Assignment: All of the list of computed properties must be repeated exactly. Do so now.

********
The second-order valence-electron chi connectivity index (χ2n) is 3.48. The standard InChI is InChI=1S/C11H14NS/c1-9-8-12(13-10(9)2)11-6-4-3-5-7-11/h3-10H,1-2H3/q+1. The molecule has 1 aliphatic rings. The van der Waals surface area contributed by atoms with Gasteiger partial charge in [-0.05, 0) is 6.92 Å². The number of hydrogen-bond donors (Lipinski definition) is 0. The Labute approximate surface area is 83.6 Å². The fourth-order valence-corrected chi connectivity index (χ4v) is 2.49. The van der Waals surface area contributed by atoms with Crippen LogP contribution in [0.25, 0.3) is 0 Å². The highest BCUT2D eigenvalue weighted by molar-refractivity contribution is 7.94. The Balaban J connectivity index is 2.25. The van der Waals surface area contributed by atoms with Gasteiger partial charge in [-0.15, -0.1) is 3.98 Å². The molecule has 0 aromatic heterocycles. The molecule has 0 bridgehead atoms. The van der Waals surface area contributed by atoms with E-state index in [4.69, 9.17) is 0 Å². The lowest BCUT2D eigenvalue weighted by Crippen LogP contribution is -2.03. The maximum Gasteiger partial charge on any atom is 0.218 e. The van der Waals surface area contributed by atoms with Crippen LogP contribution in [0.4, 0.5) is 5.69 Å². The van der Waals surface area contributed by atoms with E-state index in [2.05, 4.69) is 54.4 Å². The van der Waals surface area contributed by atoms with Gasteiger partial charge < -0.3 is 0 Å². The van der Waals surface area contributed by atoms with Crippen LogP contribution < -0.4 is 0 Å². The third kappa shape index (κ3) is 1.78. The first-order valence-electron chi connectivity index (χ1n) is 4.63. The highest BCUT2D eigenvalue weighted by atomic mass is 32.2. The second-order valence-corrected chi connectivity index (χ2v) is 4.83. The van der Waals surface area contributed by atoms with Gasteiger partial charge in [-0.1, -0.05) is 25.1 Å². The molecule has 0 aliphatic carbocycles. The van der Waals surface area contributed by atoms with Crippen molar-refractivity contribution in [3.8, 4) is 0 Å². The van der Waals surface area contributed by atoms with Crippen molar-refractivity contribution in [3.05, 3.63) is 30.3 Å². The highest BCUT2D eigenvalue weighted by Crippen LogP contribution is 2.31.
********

The second-order valence-electron chi connectivity index (χ2n) is 3.48. The standard InChI is InChI=1S/C11H14NS/c1-9-8-12(13-10(9)2)11-6-4-3-5-7-11/h3-10H,1-2H3/q+1. The molecule has 1 aliphatic rings. The van der Waals surface area contributed by atoms with Gasteiger partial charge in [-0.05, 0) is 6.92 Å². The number of hydrogen-bond donors (Lipinski definition) is 0. The Labute approximate surface area is 83.6 Å². The fourth-order valence-corrected chi connectivity index (χ4v) is 2.49. The van der Waals surface area contributed by atoms with Crippen LogP contribution in [0.25, 0.3) is 0 Å². The highest BCUT2D eigenvalue weighted by molar-refractivity contribution is 7.94. The Balaban J connectivity index is 2.25. The van der Waals surface area contributed by atoms with Gasteiger partial charge in [-0.15, -0.1) is 3.98 Å². The molecule has 0 aromatic heterocycles. The molecule has 0 bridgehead atoms. The van der Waals surface area contributed by atoms with E-state index in [4.69, 9.17) is 0 Å². The lowest BCUT2D eigenvalue weighted by Crippen LogP contribution is -2.03. The maximum Gasteiger partial charge on any atom is 0.218 e. The van der Waals surface area contributed by atoms with Crippen LogP contribution in [0.4, 0.5) is 5.69 Å². The van der Waals surface area contributed by atoms with E-state index in [2.05, 4.69) is 54.4 Å². The van der Waals surface area contributed by atoms with Gasteiger partial charge < -0.3 is 0 Å². The van der Waals surface area contributed by atoms with Crippen LogP contribution < -0.4 is 0 Å². The third kappa shape index (κ3) is 1.78. The first-order valence-electron chi connectivity index (χ1n) is 4.63. The highest BCUT2D eigenvalue weighted by atomic mass is 32.2. The second-order valence-corrected chi connectivity index (χ2v) is 4.83. The van der Waals surface area contributed by atoms with Gasteiger partial charge in [-0.1, -0.05) is 25.1 Å². The molecule has 0 aliphatic carbocycles. The van der Waals surface area contributed by atoms with Crippen molar-refractivity contribution in [3.8, 4) is 0 Å². The van der Waals surface area contributed by atoms with Crippen molar-refractivity contribution in [3.05, 3.63) is 30.3 Å². The highest BCUT2D eigenvalue weighted by Crippen LogP contribution is 2.31.